Steven Wasko at 313-873-4542 Jennifer Mrozowski at 313-873-8401
Detroit Public Schools students in third through eighth grades showed improvement on the Michigan Educational Assessment Program tests administered last fall, according to test results released on Friday.
The district’s students’ scores rose or remained constant in 11 of 16 categories of students and subjects tested. District-wide, 85.6 percent of third graders scored proficient or higher on the math portion of the test, compared to 74.8 percent the previous year. About 72 percent of the district’s sixth graders scored as proficient or higher on the reading portion of the test, compared to 56.4 percent last year.
Emergency Financial Manager Robert C. Bobb said he is pleased with the progress, but said that students and parents should strive for even higher scores.
“Every victory, no matter how small or large, is a time to celebrate,” he said. “But when you compare how we are doing compared to how the best school districts in the United States are doing, we still have a lot of work to do.”
Chief Academic and Accountability Auditor Barbara Byrd-Bennett attributed the improvement, in part, to a rigorous new literacy program that was implemented last spring.
“Kids are reading more every day, and we have offered more professional development to help teachers improve their instructional skills in this area,” said Byrd-Bennett.
In addition, the district replaced principals in dozens of schools throughout the district, which is resulting in radical changes for students, she said.
The district on Monday will unveil its academic plan, including ambitious proficiency targets through 2015.
The new Detroit Public Schools Academic Plan significantly raises the bar for academic rigor at all levels and lays out a road map for change that will provide the children of Detroit with the education they need to compete in the global economy of the 21st century.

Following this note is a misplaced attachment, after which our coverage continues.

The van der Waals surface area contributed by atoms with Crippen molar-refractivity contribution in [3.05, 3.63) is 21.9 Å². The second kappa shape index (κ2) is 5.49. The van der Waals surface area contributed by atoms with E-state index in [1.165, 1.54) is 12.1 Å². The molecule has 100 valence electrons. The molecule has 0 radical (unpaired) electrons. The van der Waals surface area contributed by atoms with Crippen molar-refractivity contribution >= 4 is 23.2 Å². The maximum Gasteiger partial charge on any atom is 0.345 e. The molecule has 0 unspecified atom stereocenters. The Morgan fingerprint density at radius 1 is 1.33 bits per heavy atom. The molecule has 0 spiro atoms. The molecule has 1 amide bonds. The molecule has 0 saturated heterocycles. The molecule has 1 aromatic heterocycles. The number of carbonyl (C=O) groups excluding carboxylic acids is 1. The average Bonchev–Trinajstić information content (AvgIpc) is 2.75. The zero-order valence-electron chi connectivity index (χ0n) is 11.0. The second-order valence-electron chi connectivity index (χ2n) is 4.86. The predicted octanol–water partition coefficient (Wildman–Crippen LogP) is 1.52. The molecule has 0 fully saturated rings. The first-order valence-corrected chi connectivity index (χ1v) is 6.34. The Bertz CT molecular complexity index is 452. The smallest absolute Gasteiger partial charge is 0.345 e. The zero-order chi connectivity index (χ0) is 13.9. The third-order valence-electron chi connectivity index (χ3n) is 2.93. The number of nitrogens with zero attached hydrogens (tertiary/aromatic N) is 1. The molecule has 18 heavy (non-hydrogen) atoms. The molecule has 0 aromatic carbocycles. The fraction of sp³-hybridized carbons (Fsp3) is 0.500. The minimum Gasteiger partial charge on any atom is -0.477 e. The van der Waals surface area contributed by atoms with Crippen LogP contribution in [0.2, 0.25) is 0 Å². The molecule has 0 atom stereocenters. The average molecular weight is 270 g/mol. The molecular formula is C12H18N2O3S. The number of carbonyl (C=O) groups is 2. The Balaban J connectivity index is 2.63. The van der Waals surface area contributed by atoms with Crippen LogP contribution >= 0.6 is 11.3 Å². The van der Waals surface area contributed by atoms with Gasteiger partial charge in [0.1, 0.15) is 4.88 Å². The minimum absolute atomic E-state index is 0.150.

In addition to issuing a one-year report on the progress in the district since his tenure began in March 2009, Bobb will unveil ambitious targets to decrease dropout rates and drastically improve MEAP and MME scores, as well as details of the district’s new pre-K-14 campuses that are designed so students will have a clear line to college.
Bobb will speak of the district’s plan to radically improve the number of students participating in Advanced Placement classes and to expand the number of students who have dual enrollment in college through partnerships with colleges and universities that will have spaces to teach in DPS school buildings.
The academic plan includes an array of arts and music programs across the district and smaller high school campuses to give students more personalized attention. Bobb will address the new “Marketplace of Schools,” which will give parents and students exciting options that fit their individual needs, like a Choir Academy, School for Medicine and Science and more.